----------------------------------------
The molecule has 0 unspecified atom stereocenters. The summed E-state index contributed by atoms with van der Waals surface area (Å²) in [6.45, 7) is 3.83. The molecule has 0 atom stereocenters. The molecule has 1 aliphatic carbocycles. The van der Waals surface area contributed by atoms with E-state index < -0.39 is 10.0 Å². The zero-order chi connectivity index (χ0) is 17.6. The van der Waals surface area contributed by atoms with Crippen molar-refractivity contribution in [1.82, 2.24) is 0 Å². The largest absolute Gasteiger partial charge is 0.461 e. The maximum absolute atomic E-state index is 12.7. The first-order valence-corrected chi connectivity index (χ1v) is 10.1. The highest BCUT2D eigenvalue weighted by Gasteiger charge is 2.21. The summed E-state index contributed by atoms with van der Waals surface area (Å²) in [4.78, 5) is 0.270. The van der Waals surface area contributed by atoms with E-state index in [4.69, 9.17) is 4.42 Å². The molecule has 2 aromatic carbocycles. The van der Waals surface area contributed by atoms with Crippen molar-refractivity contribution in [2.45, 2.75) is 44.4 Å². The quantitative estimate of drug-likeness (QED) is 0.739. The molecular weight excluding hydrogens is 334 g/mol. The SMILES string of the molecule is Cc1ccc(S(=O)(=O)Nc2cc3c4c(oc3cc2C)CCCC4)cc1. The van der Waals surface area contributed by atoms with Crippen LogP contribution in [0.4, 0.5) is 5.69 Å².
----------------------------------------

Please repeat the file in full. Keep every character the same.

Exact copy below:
The molecule has 0 unspecified atom stereocenters. The summed E-state index contributed by atoms with van der Waals surface area (Å²) in [6.45, 7) is 3.83. The molecule has 0 atom stereocenters. The molecule has 1 aliphatic carbocycles. The van der Waals surface area contributed by atoms with E-state index < -0.39 is 10.0 Å². The zero-order chi connectivity index (χ0) is 17.6. The van der Waals surface area contributed by atoms with Crippen molar-refractivity contribution in [1.82, 2.24) is 0 Å². The largest absolute Gasteiger partial charge is 0.461 e. The maximum absolute atomic E-state index is 12.7. The first-order valence-corrected chi connectivity index (χ1v) is 10.1. The highest BCUT2D eigenvalue weighted by Gasteiger charge is 2.21. The summed E-state index contributed by atoms with van der Waals surface area (Å²) in [4.78, 5) is 0.270. The van der Waals surface area contributed by atoms with E-state index in [4.69, 9.17) is 4.42 Å². The molecule has 2 aromatic carbocycles. The van der Waals surface area contributed by atoms with Crippen molar-refractivity contribution in [2.45, 2.75) is 44.4 Å². The quantitative estimate of drug-likeness (QED) is 0.739. The molecular weight excluding hydrogens is 334 g/mol. The SMILES string of the molecule is Cc1ccc(S(=O)(=O)Nc2cc3c4c(oc3cc2C)CCCC4)cc1. The van der Waals surface area contributed by atoms with Crippen LogP contribution in [0.4, 0.5) is 5.69 Å².